At the public policy level, such arguments might be leveled at conservationists when a proposed new mine is protested against with vigour and tenacity. If such a project does not proceed (it must be noted that, due to increasing automation, very few jobs are created by mines nowadays), there will be an impact on GDP (Gross Domestic Product) of the nation. That is true. GDP growth has become the holy grail for nations. However, does this really represent progress? Does it truly promote the well-being of people, the health of natural systems, social cohesion and so forth? (It does not.) To take an unpleasant, but accurate example, a massive car accident is great for GDP. There are emergency services involved, ongoing medical services, police, possibly legal action ... perhaps someone even died. This will require funeral services. Look at all the services generated. It's terrific for the GDP!

We need to re-examine what it means to progress as a civilisation. There have been some efforts in this direction, such as the World Happiness Index.

No one is perfect: expecting environmentalists to be is just mean-spiritedness

Let's get one thing straight: are there hypocrites among the "green" community? Obviously. Ask the accuser to name one broad community or movement where there are none and you will be greeted with a blank stare. Hypocrites need to be pointed out, wherever they occur. But there's a difference between this -- an intrinsic falseness; being two-faced, dishonest; not caring about the cause/issue or even making a sincere effort -- and someone who isn't perfect.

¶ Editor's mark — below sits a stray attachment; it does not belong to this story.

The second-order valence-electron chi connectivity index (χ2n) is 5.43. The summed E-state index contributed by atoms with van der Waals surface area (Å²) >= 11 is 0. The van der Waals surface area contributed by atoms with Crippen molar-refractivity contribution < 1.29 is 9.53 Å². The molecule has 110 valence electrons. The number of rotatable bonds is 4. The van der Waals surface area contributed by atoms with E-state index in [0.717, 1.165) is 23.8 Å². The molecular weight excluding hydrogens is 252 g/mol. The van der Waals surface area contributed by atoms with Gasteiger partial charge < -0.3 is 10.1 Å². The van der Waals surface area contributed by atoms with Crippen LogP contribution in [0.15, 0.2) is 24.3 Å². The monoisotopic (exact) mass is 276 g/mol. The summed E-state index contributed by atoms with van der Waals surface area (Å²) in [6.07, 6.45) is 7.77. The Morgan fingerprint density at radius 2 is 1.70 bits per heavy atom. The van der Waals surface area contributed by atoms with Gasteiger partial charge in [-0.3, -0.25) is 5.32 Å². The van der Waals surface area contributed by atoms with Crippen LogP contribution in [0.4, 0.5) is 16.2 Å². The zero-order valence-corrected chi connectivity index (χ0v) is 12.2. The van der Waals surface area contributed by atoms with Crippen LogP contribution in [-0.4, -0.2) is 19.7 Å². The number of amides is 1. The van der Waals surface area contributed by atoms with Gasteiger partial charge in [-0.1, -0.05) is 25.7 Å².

Not every environmentalist can afford an electric car (even if they can, clearly it's manufacturing has had environmental impacts), or take public transport to work, or use a bicycle to go everywhere. Not everyone can buy organics/bio-dynamics exclusively. Undoubtedly many still eat meat. Their smartphone probably contains rare-earth metals that were obtained in a problematic fashion. And, by breathing, we expel carbon dioxide, thereby contributing to climate change. Clearly the last is absurd, but that's the point.

There's a statement of general principle (aphorism, actually) loosely attributed to Voltaire, that states "Don't let perfect be the enemy of the good." We couldn't put it better if we had a decade worth of meetings. The point is we are trying, every day in every way, to lighten or ecological footprint and do our very best for the health of the planet and, by extension, true well-being of people. An ill thought-out criticism for naysayers that we aren't perfect is not even the shadow of a valid point.

We don't live in a fantasy land, but at least we travel, together, along the path heading in that direction.

To be continued ...

Have you had to respond to any other criticisms? How have you responded? Please let us know in the comments.